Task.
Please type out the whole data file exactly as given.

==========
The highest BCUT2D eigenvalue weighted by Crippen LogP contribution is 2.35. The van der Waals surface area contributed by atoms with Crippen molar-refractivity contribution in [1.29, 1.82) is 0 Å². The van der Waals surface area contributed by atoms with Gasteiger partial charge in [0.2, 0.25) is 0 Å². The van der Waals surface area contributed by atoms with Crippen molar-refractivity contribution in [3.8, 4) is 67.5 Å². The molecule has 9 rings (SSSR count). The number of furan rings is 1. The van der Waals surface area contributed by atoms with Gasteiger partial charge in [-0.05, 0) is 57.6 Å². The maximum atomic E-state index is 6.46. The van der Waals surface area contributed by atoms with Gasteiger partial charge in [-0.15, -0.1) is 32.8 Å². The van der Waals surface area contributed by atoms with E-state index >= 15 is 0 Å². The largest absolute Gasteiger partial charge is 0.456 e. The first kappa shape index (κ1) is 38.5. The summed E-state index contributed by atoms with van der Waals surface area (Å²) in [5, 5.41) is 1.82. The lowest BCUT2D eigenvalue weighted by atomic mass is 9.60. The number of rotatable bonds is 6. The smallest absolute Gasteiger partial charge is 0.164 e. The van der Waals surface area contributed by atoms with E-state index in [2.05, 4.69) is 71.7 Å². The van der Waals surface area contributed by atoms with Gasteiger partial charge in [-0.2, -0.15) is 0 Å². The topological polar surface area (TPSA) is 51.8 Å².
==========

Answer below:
The highest BCUT2D eigenvalue weighted by Crippen LogP contribution is 2.35. The van der Waals surface area contributed by atoms with Crippen molar-refractivity contribution in [1.29, 1.82) is 0 Å². The van der Waals surface area contributed by atoms with Gasteiger partial charge in [0.2, 0.25) is 0 Å². The van der Waals surface area contributed by atoms with Crippen molar-refractivity contribution in [3.8, 4) is 67.5 Å². The molecule has 9 rings (SSSR count). The number of furan rings is 1. The van der Waals surface area contributed by atoms with Gasteiger partial charge in [-0.05, 0) is 57.6 Å². The maximum atomic E-state index is 6.46. The van der Waals surface area contributed by atoms with Gasteiger partial charge in [-0.15, -0.1) is 32.8 Å². The van der Waals surface area contributed by atoms with E-state index >= 15 is 0 Å². The largest absolute Gasteiger partial charge is 0.456 e. The first kappa shape index (κ1) is 38.5. The summed E-state index contributed by atoms with van der Waals surface area (Å²) in [5, 5.41) is 1.82. The lowest BCUT2D eigenvalue weighted by atomic mass is 9.60. The number of rotatable bonds is 6. The smallest absolute Gasteiger partial charge is 0.164 e. The van der Waals surface area contributed by atoms with E-state index in [2.05, 4.69) is 71.7 Å². The van der Waals surface area contributed by atoms with Gasteiger partial charge in [-0.2, -0.15) is 0 Å². The topological polar surface area (TPSA) is 51.8 Å².